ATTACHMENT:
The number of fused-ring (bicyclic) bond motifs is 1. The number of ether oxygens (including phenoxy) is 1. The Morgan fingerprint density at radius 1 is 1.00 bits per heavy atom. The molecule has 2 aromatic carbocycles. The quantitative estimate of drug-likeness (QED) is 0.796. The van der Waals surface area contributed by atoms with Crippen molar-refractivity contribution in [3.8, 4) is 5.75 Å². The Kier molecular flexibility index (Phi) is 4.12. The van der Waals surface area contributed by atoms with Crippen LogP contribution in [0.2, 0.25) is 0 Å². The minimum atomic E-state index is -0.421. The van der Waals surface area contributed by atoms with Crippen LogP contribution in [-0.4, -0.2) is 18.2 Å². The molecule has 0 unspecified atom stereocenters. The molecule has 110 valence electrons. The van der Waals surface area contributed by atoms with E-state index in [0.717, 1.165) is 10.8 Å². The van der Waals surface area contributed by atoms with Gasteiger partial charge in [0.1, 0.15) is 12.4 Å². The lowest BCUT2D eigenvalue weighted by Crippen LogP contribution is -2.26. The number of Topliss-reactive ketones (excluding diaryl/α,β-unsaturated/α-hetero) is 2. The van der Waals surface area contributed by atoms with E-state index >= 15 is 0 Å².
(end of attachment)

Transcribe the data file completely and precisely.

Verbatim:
The number of fused-ring (bicyclic) bond motifs is 1. The number of ether oxygens (including phenoxy) is 1. The Morgan fingerprint density at radius 1 is 1.00 bits per heavy atom. The molecule has 2 aromatic carbocycles. The quantitative estimate of drug-likeness (QED) is 0.796. The van der Waals surface area contributed by atoms with Crippen molar-refractivity contribution in [3.8, 4) is 5.75 Å². The Kier molecular flexibility index (Phi) is 4.12. The van der Waals surface area contributed by atoms with Crippen LogP contribution in [0.2, 0.25) is 0 Å². The minimum atomic E-state index is -0.421. The van der Waals surface area contributed by atoms with Crippen LogP contribution in [-0.4, -0.2) is 18.2 Å². The molecule has 0 unspecified atom stereocenters. The molecule has 110 valence electrons. The van der Waals surface area contributed by atoms with E-state index in [0.717, 1.165) is 10.8 Å². The van der Waals surface area contributed by atoms with Gasteiger partial charge in [0.1, 0.15) is 12.4 Å². The lowest BCUT2D eigenvalue weighted by Crippen LogP contribution is -2.26. The number of Topliss-reactive ketones (excluding diaryl/α,β-unsaturated/α-hetero) is 2. The van der Waals surface area contributed by atoms with E-state index >= 15 is 0 Å².